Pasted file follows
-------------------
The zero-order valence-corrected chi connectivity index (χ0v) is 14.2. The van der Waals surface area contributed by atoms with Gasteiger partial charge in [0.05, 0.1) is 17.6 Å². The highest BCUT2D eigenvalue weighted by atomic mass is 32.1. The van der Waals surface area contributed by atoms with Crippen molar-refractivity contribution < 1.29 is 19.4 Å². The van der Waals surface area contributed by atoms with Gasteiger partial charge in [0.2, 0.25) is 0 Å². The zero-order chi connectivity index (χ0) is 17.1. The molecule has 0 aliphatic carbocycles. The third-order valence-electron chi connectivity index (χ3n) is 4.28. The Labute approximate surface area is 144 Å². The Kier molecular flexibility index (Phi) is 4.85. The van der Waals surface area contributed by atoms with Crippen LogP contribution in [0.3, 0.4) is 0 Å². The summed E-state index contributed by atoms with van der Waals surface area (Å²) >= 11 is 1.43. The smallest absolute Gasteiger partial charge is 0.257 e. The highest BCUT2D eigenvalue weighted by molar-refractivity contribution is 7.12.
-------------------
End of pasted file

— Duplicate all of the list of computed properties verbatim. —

The zero-order valence-corrected chi connectivity index (χ0v) is 14.2. The van der Waals surface area contributed by atoms with Gasteiger partial charge in [0.05, 0.1) is 17.6 Å². The highest BCUT2D eigenvalue weighted by atomic mass is 32.1. The van der Waals surface area contributed by atoms with Crippen molar-refractivity contribution < 1.29 is 19.4 Å². The van der Waals surface area contributed by atoms with Gasteiger partial charge in [0.2, 0.25) is 0 Å². The zero-order chi connectivity index (χ0) is 17.1. The molecule has 0 aliphatic carbocycles. The third-order valence-electron chi connectivity index (χ3n) is 4.28. The Labute approximate surface area is 144 Å². The Kier molecular flexibility index (Phi) is 4.85. The van der Waals surface area contributed by atoms with Crippen LogP contribution in [0.3, 0.4) is 0 Å². The summed E-state index contributed by atoms with van der Waals surface area (Å²) >= 11 is 1.43. The smallest absolute Gasteiger partial charge is 0.257 e. The highest BCUT2D eigenvalue weighted by molar-refractivity contribution is 7.12.